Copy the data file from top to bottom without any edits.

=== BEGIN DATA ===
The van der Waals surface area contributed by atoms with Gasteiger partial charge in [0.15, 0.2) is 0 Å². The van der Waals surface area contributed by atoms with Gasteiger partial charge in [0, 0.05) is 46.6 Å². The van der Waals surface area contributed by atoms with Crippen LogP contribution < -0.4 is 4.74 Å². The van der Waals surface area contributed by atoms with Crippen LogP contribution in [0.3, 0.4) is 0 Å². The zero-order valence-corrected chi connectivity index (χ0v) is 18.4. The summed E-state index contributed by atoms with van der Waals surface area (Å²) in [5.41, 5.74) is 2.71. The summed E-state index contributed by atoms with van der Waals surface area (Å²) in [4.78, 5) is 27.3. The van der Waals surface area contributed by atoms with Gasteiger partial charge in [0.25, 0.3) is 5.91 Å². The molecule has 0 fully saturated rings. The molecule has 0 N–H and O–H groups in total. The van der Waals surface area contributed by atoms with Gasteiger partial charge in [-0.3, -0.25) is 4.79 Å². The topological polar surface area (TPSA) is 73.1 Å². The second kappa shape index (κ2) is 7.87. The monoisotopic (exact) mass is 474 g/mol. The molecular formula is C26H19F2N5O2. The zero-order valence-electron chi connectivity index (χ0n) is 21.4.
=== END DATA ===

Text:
The van der Waals surface area contributed by atoms with Gasteiger partial charge in [0.15, 0.2) is 0 Å². The van der Waals surface area contributed by atoms with Gasteiger partial charge in [0, 0.05) is 46.6 Å². The van der Waals surface area contributed by atoms with Crippen LogP contribution < -0.4 is 4.74 Å². The van der Waals surface area contributed by atoms with Crippen LogP contribution in [0.3, 0.4) is 0 Å². The zero-order valence-corrected chi connectivity index (χ0v) is 18.4. The summed E-state index contributed by atoms with van der Waals surface area (Å²) in [5.41, 5.74) is 2.71. The summed E-state index contributed by atoms with van der Waals surface area (Å²) in [4.78, 5) is 27.3. The van der Waals surface area contributed by atoms with Gasteiger partial charge in [0.25, 0.3) is 5.91 Å². The molecule has 0 fully saturated rings. The molecule has 0 N–H and O–H groups in total. The van der Waals surface area contributed by atoms with Gasteiger partial charge in [-0.3, -0.25) is 4.79 Å². The topological polar surface area (TPSA) is 73.1 Å². The second kappa shape index (κ2) is 7.87. The monoisotopic (exact) mass is 474 g/mol. The molecular formula is C26H19F2N5O2. The zero-order valence-electron chi connectivity index (χ0n) is 21.4.